Time's running out on Hawaiian Electric's popular photovoltaic program called Customer Grid Supply.
With only a few days to go, solar companies are being inundated with applications.
"This is now the last-minute rush time for the Customer Grid Supply program because it closes definitively. Oct. 23 is the last day HECO will accept postmarked applications," said Colin Yost, chief operating officer for RevoluSun.
People who own Grid Supply systems sell excess electricity back to HECO for about 15 cents per kilowatt hour.
But there are limits on how much power HECO can accept on its grid.
As of Monday there were 5,293 applicants already in line — 4,328 cleared to build or connect to the gird and 965 applications pending approval.
Shannon Tangonan, HECO external corporate communications director, said the utility can't assure all new applicants that their applications will be approved.
"We do have several in the queue already, so people just need to realize that just because you get an application in it doesn't guarantee a spot," she said.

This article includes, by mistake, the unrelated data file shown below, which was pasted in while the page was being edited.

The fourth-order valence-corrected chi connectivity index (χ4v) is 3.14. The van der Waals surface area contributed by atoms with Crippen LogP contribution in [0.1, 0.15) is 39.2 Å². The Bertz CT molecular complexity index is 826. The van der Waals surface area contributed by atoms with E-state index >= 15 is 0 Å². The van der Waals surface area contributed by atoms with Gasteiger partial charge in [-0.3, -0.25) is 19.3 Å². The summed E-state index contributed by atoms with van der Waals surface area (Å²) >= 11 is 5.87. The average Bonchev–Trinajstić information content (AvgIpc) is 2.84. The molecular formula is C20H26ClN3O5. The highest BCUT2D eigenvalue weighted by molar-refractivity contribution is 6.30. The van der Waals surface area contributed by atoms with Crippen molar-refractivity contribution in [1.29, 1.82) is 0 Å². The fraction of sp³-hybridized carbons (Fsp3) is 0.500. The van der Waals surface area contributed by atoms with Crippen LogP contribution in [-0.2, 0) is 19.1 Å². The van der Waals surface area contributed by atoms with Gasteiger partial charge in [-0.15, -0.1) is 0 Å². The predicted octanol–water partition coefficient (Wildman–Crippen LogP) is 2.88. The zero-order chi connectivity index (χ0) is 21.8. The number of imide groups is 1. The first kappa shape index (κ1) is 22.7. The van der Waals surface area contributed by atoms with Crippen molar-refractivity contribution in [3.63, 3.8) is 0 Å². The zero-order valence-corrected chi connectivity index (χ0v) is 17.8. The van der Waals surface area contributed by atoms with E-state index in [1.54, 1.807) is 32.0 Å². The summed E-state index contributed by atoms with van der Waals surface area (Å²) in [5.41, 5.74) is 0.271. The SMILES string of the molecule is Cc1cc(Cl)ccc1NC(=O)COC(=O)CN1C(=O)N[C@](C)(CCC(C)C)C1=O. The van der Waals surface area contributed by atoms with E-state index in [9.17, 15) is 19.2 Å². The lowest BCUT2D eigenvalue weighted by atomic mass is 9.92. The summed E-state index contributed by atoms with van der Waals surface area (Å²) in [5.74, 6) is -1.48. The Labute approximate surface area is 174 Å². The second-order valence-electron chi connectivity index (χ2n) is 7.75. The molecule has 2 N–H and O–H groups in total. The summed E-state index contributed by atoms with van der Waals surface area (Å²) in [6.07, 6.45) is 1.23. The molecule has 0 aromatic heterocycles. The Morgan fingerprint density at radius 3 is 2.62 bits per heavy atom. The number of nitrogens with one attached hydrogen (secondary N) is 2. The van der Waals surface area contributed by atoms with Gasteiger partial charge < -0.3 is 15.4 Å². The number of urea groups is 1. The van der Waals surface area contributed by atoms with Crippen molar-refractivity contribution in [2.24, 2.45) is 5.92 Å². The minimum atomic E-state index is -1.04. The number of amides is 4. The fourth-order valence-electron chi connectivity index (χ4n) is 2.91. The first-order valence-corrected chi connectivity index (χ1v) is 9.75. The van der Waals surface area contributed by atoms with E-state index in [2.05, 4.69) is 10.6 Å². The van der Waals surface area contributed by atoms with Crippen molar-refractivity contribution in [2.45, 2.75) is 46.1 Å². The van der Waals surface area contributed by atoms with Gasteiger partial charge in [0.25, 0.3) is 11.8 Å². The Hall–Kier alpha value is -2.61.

Still, solar companies encourage people to apply anyway to get their paperwork in to HECO. Another power buyback program being considered by the Public Utilities Commission is called Smart Export.
"We're simply waiting now for an order that will set up the program. The Smart Export program will allow people to export power when it benefits the grid the most," Sunrun public policy director Robert Harris said.
"Basically, what that does is you're allowed to export during certain times when it's peak period. That helps with our grid stability," Tangonan said.
With Smart Export still a way's off and grid supply coming off the table, greater emphasis will be on battery storage systems that are becoming more affordable.
"It's a very attractive option and it provides backup power and resilience. If the grid should go down batteries will be there to keep your house running," Yost said.